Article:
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Week 2

by: Taryn manciu

Week 2 Hist309

Taryn manciu
GPA 3.46

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Document Analysis, and wednsdeday course notes.
History of Women in the U.S. part 2
Professor Bufalino
Class Notes
25 ?




Popular in History of Women in the U.S. part 2

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This 6 page Class Notes was uploaded by Taryn manciu on Sunday January 17, 2016. The Class Notes belongs to Hist309 at University of Oregon taught by Professor Bufalino in Winter 2016. Since its upload, it has received 19 views. For similar materials see History of Women in the U.S. part 2 in History at University of Oregon.


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Date Created: 01/17/16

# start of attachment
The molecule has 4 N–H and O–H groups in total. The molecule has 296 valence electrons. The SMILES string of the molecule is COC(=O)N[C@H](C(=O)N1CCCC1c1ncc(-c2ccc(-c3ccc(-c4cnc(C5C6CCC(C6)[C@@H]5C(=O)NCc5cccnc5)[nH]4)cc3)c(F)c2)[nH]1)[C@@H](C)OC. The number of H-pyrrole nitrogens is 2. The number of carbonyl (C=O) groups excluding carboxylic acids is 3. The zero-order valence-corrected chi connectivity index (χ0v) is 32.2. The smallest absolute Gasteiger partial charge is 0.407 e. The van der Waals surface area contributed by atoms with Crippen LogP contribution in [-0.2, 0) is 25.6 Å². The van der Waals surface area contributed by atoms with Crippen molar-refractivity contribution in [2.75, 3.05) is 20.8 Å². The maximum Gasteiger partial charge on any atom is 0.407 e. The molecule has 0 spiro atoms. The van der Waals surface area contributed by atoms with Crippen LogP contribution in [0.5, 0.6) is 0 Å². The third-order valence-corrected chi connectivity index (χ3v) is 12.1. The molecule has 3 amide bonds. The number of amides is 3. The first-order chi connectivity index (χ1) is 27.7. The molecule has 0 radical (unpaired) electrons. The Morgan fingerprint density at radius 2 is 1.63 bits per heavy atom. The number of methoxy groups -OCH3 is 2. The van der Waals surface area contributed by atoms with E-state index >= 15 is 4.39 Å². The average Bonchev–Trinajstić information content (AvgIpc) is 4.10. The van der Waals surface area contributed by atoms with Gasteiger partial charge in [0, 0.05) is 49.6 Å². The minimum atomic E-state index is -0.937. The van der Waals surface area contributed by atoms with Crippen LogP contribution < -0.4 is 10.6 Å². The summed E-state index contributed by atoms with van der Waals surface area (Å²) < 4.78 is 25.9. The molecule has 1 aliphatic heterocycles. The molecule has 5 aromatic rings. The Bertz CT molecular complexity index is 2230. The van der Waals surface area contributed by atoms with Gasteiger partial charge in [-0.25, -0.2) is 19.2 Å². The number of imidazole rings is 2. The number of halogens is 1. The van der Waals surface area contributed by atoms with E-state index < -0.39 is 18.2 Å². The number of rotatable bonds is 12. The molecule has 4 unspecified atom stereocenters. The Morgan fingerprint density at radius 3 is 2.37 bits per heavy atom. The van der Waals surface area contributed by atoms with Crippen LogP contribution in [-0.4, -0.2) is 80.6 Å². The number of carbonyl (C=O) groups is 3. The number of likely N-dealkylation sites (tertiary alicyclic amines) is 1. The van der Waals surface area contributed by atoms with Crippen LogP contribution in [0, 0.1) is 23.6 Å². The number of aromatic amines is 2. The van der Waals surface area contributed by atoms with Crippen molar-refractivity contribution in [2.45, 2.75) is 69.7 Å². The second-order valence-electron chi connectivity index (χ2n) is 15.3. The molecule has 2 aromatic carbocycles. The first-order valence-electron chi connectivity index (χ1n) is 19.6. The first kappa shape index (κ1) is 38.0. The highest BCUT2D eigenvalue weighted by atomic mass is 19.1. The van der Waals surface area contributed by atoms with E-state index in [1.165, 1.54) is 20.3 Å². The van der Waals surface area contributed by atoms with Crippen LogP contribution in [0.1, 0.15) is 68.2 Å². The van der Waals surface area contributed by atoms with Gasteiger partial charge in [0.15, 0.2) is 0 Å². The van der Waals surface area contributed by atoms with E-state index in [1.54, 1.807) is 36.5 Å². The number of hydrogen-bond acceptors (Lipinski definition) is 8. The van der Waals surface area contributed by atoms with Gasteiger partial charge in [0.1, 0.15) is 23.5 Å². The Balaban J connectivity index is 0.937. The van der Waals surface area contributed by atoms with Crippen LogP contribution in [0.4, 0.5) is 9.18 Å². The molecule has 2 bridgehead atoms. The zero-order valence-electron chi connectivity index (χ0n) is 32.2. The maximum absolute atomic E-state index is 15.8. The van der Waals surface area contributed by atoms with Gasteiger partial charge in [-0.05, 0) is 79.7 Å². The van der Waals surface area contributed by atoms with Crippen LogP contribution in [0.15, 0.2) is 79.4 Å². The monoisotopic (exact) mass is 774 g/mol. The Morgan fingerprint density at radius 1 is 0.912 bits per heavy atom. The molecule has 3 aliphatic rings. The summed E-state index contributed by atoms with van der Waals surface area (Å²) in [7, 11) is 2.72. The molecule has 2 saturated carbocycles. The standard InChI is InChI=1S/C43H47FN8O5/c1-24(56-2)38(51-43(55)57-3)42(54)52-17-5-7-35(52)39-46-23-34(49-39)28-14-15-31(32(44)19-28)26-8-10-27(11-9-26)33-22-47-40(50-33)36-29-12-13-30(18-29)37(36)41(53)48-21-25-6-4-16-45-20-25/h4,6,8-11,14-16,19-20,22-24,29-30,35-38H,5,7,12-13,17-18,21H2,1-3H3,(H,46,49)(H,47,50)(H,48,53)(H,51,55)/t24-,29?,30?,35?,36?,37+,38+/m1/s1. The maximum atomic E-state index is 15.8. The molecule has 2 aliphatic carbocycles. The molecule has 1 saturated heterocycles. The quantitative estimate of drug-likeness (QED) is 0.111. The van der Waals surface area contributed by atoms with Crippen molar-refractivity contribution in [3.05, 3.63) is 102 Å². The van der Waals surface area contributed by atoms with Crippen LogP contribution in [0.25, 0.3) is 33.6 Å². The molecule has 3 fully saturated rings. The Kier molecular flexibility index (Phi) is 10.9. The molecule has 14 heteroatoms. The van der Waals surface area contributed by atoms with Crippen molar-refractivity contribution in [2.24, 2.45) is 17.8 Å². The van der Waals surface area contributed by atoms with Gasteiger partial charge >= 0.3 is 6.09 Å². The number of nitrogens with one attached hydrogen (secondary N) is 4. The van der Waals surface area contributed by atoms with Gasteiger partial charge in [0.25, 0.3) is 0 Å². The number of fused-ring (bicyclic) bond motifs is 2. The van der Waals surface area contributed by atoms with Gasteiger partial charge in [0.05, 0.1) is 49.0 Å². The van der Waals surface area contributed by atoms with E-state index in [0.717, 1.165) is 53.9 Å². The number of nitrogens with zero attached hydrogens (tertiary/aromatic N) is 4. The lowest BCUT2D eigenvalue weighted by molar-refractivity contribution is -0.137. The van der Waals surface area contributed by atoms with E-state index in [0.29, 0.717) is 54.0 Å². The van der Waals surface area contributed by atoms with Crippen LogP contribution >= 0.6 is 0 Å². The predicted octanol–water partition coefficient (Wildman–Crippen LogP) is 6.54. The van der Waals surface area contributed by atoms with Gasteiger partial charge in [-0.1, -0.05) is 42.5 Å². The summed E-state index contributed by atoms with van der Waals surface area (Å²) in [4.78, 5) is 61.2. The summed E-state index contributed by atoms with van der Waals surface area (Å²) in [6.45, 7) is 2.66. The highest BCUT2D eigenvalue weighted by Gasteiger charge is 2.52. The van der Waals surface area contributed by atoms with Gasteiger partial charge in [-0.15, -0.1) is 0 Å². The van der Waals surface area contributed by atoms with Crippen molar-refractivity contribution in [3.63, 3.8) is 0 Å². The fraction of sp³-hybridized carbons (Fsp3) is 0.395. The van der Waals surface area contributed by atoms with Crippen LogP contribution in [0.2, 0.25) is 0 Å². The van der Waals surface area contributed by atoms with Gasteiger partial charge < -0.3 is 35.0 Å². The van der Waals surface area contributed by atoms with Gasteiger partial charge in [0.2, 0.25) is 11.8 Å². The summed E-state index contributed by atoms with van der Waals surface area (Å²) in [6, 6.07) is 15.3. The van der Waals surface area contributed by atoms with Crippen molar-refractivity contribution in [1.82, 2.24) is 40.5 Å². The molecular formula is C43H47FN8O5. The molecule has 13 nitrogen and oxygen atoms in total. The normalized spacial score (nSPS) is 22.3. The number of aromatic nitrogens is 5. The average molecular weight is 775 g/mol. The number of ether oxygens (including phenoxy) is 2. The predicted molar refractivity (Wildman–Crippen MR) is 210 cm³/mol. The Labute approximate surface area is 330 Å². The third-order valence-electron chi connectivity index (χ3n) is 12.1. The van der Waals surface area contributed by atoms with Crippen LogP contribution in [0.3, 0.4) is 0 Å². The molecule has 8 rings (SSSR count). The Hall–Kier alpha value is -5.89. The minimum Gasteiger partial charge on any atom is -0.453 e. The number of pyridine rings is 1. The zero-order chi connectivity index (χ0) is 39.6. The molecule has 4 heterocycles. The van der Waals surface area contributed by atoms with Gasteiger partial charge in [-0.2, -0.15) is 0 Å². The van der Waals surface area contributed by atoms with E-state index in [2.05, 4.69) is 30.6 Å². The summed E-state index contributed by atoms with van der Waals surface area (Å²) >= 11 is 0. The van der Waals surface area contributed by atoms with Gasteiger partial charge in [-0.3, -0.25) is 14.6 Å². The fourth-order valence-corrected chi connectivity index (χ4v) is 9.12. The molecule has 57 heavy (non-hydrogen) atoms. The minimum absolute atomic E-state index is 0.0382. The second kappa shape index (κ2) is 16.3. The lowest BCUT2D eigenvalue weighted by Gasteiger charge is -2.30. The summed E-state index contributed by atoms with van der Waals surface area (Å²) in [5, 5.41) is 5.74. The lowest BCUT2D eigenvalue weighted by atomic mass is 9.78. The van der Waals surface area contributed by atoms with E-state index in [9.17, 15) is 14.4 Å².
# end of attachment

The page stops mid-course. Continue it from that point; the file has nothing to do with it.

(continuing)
HIST  309   Week  2  Monday     Primary  Source  Analysis     “The  Yellow  Wallpaper”   -­‐She  told  herself  she  was  sick  à  Pg.  648   -­‐Husband  says  no  reason  to  be  sick/temporary  nausea  à  Pg.  648   -­‐Possibly  post-­‐partum  depression/loneliness  à  Pg.  649   Symptoms:     -­‐Easily  tired     -­‐Loss  of  appetite     -­‐Unreasonably  angry/  cries  all  the  time  =  extremely  emotional     -­‐Treatment  =  husband  sends  her  someplace  à  Pg.  648     -­‐Isolation/inactivity/get  air  à  Pg.  648     -­‐She  wants  to  see  her  cousin  but  he  wont  let  her  à  Pg.  649     -­‐Gives  her  medicine  (tonic/cod-­‐liver  oil)  à  Pg.  651   Treatment  Symptoms     -­‐Hallucinations     -­‐Obsessing  over  wallpaper/wallpaper  coming  alive/people  escaping     wallpaper     “Story  of  An  Hour”   Rang  of  emotions:     -­‐Grief  stricken     -­‐Denial     -­‐Excitement     -­‐Jubilation   Husband  Wife  Relationship:     -­‐Loved  him  sometimes  but  not  often     -­‐Women  controlled  in  marriage     -­‐Women’s  roles  in  marriage     -­‐Expected  to  take  care  of  husband  (she  can  take  care  of  herself  now   Why  does  she  die?     -­‐Heart  attack  after  learning  her  husband  is  still  alive   Gender  Relations:     -­‐Marriage  is  everything     -­‐She  clearly  didn’t  want  to  be  married  but  was     “Trifles”   Why  might  be  renamed  “Jury  of  her  Peers”     -­‐2  Women  allowed  onto  crime  scene  à  hid  evidence     -­‐Deciding  her  guiltiness/hiding  evidence  to  support  it   Motive  for  murder  (Mrs.  Hale/Mrs.  Peters)     -­‐He  isolated  the  wife/killed  the  bird  only  from  interaction     -­‐Gets  referred  to  as  maiden  name  =  Minnie  Foster     -­‐Real  crime     -­‐Mrs.  Hale  (neighbor)  never  visiting  the  wife/  let  her  become     depressed/alone  (death  of     wife)   Why  do  they  remove  evidence  from  the  scene?     -­‐Hale/Peters  try  to  sympathize  with  the  wife     -­‐Men  wont  understand     Overall  questions:     How  did  the  cult  of  true  womanhood  challenge  the  reading?   -­‐Domesticity     -­‐YW:  she  doesn’t/cant  interact  with  her  baby     -­‐SOAH:  thinks  she  wont  be  a  wife  anymore=  happiness     -­‐T:  wife  lonely/isolated.  Wasn’t  doing  a  “wifely”  duty  even  though  she  had     time   -­‐Submissiveness     -­‐YW:  follows  husbands  orders  with  bad  results     -­‐SOAH:  want  husband  dead/not  conforming  to  “ideal  woman”     -­‐T:  wants  husband  dead/not  conforming  to  “ideal  woman”                                                           Week  2  Wednesday     Women  and  Industrialization     Lecture  Themes:   -­‐Industrialization  transformed  the  ways  in  which  many  Americans  lived  and  worked;   idealized  a  division  of  labor  between  men  and  women  in  which  women  were  viewed  as   “nonproductive”   -­‐Industrial  labor  force  was  stratified  by  class,  race,  ethnic  &  gender  hierarchies,   assumptions  about  women  justified  gender  discrimination  against  women  wage   earners  but  also  made  women’s  industrial  labor  valuable   -­‐Women  workers  fought  for  recognition  as  workers,  as  citizens  &  as  “ladies”     -­‐For  women  the  home  is  going  to  become  a  place  that  us  unproductive     -­‐Women  workers  are  going  to  be  extremely  valuable     -­‐Women  are  going  to  NEED  to  work  in  the  industrial  workplace       -­‐Women  shouldn’t  be  there  (leads  to  intensifying  hierarchy)       -­‐Who’s  willing  to  work  for  the  least  amount  of  money?     -­‐Existing  ideas  about  women  is  going  to  lead  to  more  discrimination     -­‐Women  and  people  of  color  are  going  to  highly  valuable  because  they  can  be     hired  for  very  little  money     -­‐Individual  women  workers  are  going  to  exercise  their  autonomy  their     choices  but  not  accept  their  circumstances  and  challenge  the  existing  culture     and  discrimination       Industrialization:  transformation  of  American  society  following  the  civil  war   (1861-­‐1865)  from  one  organized  around  an  agrarian  to  a  machine-­‐oriented   economy     Requisite  Conditions:     -­‐Natural  Resources/Sources  of  power     -­‐Surplus  Labor!!  (A  lot  of  people  competing  for  jobs  that  wont  be  a  livable     wage)     -­‐Capital  Investment     -­‐Tech.  innovation     -­‐Gov.  Support   -­‐The  amount  of  skill  required  to  make  a  mass  produced  item  is  very  little  compared   to  the  amount  of  skill  needed  to  make  a  handcrafted  item  (unskilled/skilled  labor)   -­‐Huge  shift  in  how  business  owners  manage  their  business                   Impact  of  Industrialization:   Changes  in  Geography     -­‐Migration  and  immigration     -­‐Rural  to  urban   Changes  in  business  Practices     -­‐Technology-­‐driven  mass  production     -­‐Rise  of  corporation     -­‐Rise  of  culture  of  mass  consumption   Changes  in  Culture     -­‐Changes  in  work  practices  and  relationships       -­‐More  anonymous  relationship  (may  not  know  employer)       -­‐Increasing  class  stratification       -­‐The  wealthy  get  wealthier  and  the  poor  get  poorer     -­‐Rise  of  middle  class  (professionals  that  support  the  industrial  change)     -­‐Rise  of  cult  of  true  womanhood       Waves  of  immigrant  workers:   -­‐Percentage  of  foreign-­‐born  pop.  Just  under  15%  1970-­‐1890     -­‐Overwhelming  majority  of  Americans  were  born  in  the  US     -­‐Congregated  largely  in  urban  centers  which  grew  550%  between  1870-­‐1920     -­‐Seeing  significant  amount  of  immigration     -­‐Immigrants  remaining  in  cities  (results  in  growth  in  cities)   -­‐Immigration  to  the  East  coast  (influx  of  people  into  NY)     -­‐Median  age  25  men  and  women     -­‐1870-­‐1890  from  northern  Europe,  esp.  Ireland  (potato  famine)     -­‐1890-­‐1917  from  southern  and  eastern  Europe  esp.  Italy  and  Russia   -­‐Women  Wage  Earners  in  1890     -­‐Urban  U.S         -­‐Unmarried,  2  gen.  native  born  43%  WORKED       -­‐Unmarried,  1  gen.  native  born  54%  WORKED       -­‐Unmarried,  foreign-­‐born  82%  WORKED       -­‐Black  Women  82.5%  WORKED       -­‐Married  Women  16%  WORKED     -­‐Interpreting  the  stats.       -­‐What  factors  most  contributed  to  the  likelihood  that  a  woman           worked  for  wages?  A  woman  that  is  a  person  of  color,  weather           you’re  foreign  born  or  native  born  (more  likely  not  to  work  if  you’re         influenced  by  the  COTW,  Marital  status  (being  married  was  an           indicator  that  you  would  not  work  outside  of  the  home)                   Urbanization:     -­‐Urban  pop.  Growth  leads  the  conflicts  over  housing  and  jobs  in  working-­‐   class  neighborhoods  and  slums       -­‐Slums  (putting  cardboard  walls  up  and  sheets  to  make  “housing”,         families  living  in  single  rooms,  gangs,  sudden  change  in             neighborhood  caused  riots  and  conflict         -­‐Immigrants  that  don’t  have  enough  skills,  money,  etc.  direct  to  slums         because  it’s  all  they  can  afford/  is  available     -­‐Tenements  served  as  worked  spaces  for  poor  women  and  children       -­‐Childcare  not  available,  very  difficult  for  women,  dangerous  (safety,         sanitation)     -­‐Women  (and  children)  presence  in  public/work  spaces  presented  dangers     and  opportunities         -­‐View  that  women  and  children  should  not  be  in  the  street       -­‐Middle  class  find  fault  within  themselves  and  forcing  their  family  to         live  in  the  street     Piece-­‐work     -­‐Employed  mostly  women     -­‐Worked  at  home  (in  tenements  such  as  NYC’s  lower  east  side)     -­‐Not  unionized,  paid  by  piece  (company  hires  individual  to  do  work  at  home     making  items  piece  by  piece,  family  would  receive  parcel  that  would  have  all     individual  parts  and  they  would  engage  in  the  delicate  work  of  constructing     the  item)         -­‐If  you  work  slowly  you  get  paid  less       -­‐If  its  poor  quality  too  bad       -­‐If  something  happens  to  product  don’t  get  paid       -­‐Good  deal  for  employers  can  pay  EXTREAMLY  low  wages;  don’t  have         to  worry  about  amount  of  workers     -­‐Mostly  textile     -­‐Lowest  individual  wages           Wage-­‐earning  Opportunities     -­‐Women  considered  unskilled     -­‐Paid  domestic  labor  (working  as  a  maid,  cook,  taking  out  washing  or     mending,  domestic  servant)         -­‐Always  working,  exploitation       -­‐Except  among  African-­‐Americans)     -­‐Low-­‐unskilled  factory  work,  clerical,  service  work  increasing  (latter  2     dominated  ultimately  dominated  by  women)         -­‐More  “freedom”  work  hours  were  set  once  you  went  home  with  your         money  it  was  yours     -­‐Wage  discrimination       -­‐For  the  same  work  women  could  be  paid  60%  of  what  a  man  would         make       -­‐Assumption  that  a  women  who  was  working  was  single,  their  wage         could  be  lower  because  they  had  another  source  of  income  from  a         man     -­‐Sexual  Commerce       -­‐Courting,  treating,  prostitution     Assumptions  about  women  workers   -­‐Unskilled     -­‐Because  working  was  seen  as  an  unnatural  place  for  women  to  be     -­‐All  lowest  paid  jobs  were  considered  unskilled  and  these  were  the  only  jobs     available  to  women   -­‐Temporary     -­‐Thought  was  that  she  would  get  married  and  have  kids  and  no  longer  work   -­‐Biologically  ill-­‐suited  for  productive  work     -­‐Discriminated  against,  unions  did  not  welcome  women  (viewed  as     competing  with  men  for  jobs)   -­‐Needed  and  had  “protection”   -­‐Morally  compromised     -­‐Involved  in  prostitution  or  could  be     -­‐Was  aware  of  sexual  harassment   -­‐These  assumptions  justified  gender  discrimination     -­‐Lower  wages     -­‐Lack  of  union  representation     -­‐Discrimination  in  hiring,  firing  and  promotion     -­‐Sexual  harassment     -­‐“Protective  laws”  that  limited  job  opportunities